Many people must have come to the same conclusion as the judges in Cairo, which is that Egyptian businessman Hisham Talaat Moustafa is guilty [of his crimes] and deserves to be executed. However many of those who were convinced of his guilt feared that the death penalty – the harshest of all sentences – would not be imposed upon a person as important, famous and influential as Talaat. They feared that the judges and lawyers would sentence him with a more lenient sentence then that of the death penalty, and that in only a few short years Talaat would be back on the streets of Cairo. This was the common belief until the court delivered its verdict.
If truth be told no pressure whatsoever was exercised upon the judiciary to sentence Talaat with a lesser sentence, in fact the opposite might be true, in that Talaat Moustafa is an Egyptian citizen who ordered the killing of a Lebanese woman on foreign soil under circumstances of a complicated personal relationship. There have been similar cases of premeditated murder that ended in lighter sentences that range from a prison sentence of a specific length to life imprisonment. Despite this, the judges delivered their surprising verdict; they sentenced one of the largest and most important Arab businessmen to death. This was a decision that personified justice in the strongest way. A woman was the victim of an influential man, and the law stood by the victim.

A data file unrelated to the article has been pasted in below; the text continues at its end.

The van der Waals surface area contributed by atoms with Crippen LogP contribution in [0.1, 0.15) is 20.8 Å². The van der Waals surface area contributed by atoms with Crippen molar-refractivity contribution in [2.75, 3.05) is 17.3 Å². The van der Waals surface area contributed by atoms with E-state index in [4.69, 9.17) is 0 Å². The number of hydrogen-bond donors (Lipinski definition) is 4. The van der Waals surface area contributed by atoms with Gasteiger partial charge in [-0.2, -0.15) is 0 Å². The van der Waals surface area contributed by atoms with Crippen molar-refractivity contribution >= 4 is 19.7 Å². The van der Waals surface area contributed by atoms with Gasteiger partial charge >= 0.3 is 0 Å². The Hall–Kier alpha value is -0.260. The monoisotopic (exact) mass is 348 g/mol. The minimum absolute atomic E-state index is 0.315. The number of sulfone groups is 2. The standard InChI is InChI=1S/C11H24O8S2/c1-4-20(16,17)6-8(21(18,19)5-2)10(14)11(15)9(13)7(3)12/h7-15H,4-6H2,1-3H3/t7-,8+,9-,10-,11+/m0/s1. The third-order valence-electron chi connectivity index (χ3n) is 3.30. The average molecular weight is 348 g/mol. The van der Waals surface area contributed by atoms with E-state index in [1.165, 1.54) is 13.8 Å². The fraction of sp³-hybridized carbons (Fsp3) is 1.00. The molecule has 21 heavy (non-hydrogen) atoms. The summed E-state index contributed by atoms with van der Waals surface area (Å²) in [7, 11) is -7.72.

The judges did not err on their interpretation of the law. They delivered their ruling against the man who believed that murder was an easy means of revenge, basing it upon several pieces of corroborative evidence. And so the Egyptian judiciary strengthened its standing by showing no motivation for popularity or political favoritism, indeed the Egyptian judiciary did not even show a desire to strengthen the public’s trust in it, or gain the world’s confidence [but only to see justice be done]. As for those outside the courtroom, there were those who were skeptical of the court’s integrity, as well as the political opponents who were looking to score points even though the case has nothing to do with politics, yet given the international scope of the court case, it was nevertheless an important public affair.
The questions raised about the circumstances of the crime divided observers everywhere into two camps; those that believed in Talaat’s innocence, and those that believed in his guilt. This made those that believed in Talaat’s guilt fear that should he be convicted, the judiciary would punish him with a sentence more lenient than the death penalty. We have not witnessed a crime such as this in the Arab world, a crime that has drawn so much attention and created so many debates, a crime that brought together an important businessman and a famous artist. The killer, by choosing to order the murder from abroad, was attempting to avoid what he later brought upon himself. He wanted to keep the crime out of the public eye, believing that murdering the victim in Dubai would result in this case being closed for lack of information and evidence. This is why the crime took place in Dubai, rather than London or Cairo, the other two locations where this murder could have occurred.
In the verdict against Talaat, the Egyptian judiciary stood firm at a time when everybody was looking for justice to be served, even if they did not know the victim personally, and had no grudge against the murderer.